Have you made a plan for your digital assets?
In today’s technological world, estates include more than just the obvious, tangible property that people think of first. Along with houses, cars, and jewelry, many people have digital assets that can be inherited.
Digital assets include items such as passwords, digital pictures, medical information, instructive memos, and any other item that is accessed primarily through digital means such as books, music, and movies.
Digital assets can also include intellectual property such as copyrights, trademarks, and patents. Because of its wide definition and its growing presence in the world, property that was once only held physically is quickly becoming digitized.
David Osterman has over 30 years of experience assisting individuals in managing their digital assets through estate planning. With that talent on your side, you can feel confident that your assets will be protected when you pass. Contact us online today, or call 303-759-3199 to have your digital asset questions answered.
Estate plans need to cover digital complexities
Digital photo formats are becoming pervasive. Writings, bank accounts, and social networking sites are all becoming fully digitized too.
Making sure your heirs can find the passwords for these accounts after a death can ensure continued access to these libraries for years to come and prevent hackers from corrupting your information or locking out authorized users.
Ensuring that intellectual property that exists only digitally is properly transferred to heirs is another important part of estate planning.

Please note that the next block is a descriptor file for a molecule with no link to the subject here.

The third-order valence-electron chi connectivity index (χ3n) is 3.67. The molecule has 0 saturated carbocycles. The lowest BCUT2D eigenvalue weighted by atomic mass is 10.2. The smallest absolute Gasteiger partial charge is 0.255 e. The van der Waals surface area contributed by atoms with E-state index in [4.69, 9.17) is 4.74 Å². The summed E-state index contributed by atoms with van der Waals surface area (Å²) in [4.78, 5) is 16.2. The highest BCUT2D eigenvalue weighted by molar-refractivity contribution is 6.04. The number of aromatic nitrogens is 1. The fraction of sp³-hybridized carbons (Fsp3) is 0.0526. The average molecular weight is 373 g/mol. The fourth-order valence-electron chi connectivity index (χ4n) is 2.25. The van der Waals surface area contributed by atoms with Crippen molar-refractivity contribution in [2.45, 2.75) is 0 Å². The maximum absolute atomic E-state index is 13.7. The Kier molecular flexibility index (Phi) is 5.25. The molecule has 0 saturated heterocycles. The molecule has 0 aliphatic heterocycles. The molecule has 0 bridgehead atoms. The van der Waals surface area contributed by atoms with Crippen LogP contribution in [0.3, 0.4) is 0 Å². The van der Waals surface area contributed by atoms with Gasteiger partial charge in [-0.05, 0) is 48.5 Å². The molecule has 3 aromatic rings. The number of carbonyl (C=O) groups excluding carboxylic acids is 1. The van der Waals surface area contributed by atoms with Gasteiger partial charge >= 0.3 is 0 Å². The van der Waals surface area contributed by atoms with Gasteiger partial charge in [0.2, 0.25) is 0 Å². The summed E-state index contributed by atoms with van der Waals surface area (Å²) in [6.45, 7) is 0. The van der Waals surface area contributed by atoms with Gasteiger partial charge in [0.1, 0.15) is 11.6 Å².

Copyrights, trademarks and patents are valuable assets that may represent the culmination of your life’s work. Proper estate planning ensures they transfer to the person you want, that rights are correctly recorded or registered and that clear statements exist on licensing and responsibility for maintenance payments.
Other issues that are unique to digital estate planning include:
- Electronic assets have the capability to be copied indefinitely, which is especially a problem when the assets represent intellectual property.
- In order to issue the assets to the new owners, the executor may need access to the deceased’s online accounts, which can create privacy violations.
- On the inheritor’s side, inheriting digital property might require IT skills that the inheritor does not possess.
- In many situations, customer service providers hosting the digital information terminate or reduce accounts upon the death of the original owner.
- Inheritors might have limited instructions on how to manage each of their new accounts.
- Finally, problems may arise with the extreme proliferation of the digital information. Because the average person has around 25 online accounts, finding and distributing the information to the right sources stored throughout all of the deceased’s various devices can be time consuming and difficult.
Because of all of the various considerations that must be taken when putting digital assets into an estate, it is extra helpful to get help from a specialist in this area. The Denver based Osterman Law Firm specializes in estate planning and can help you plan all aspects of your estate, including those in the digital arena.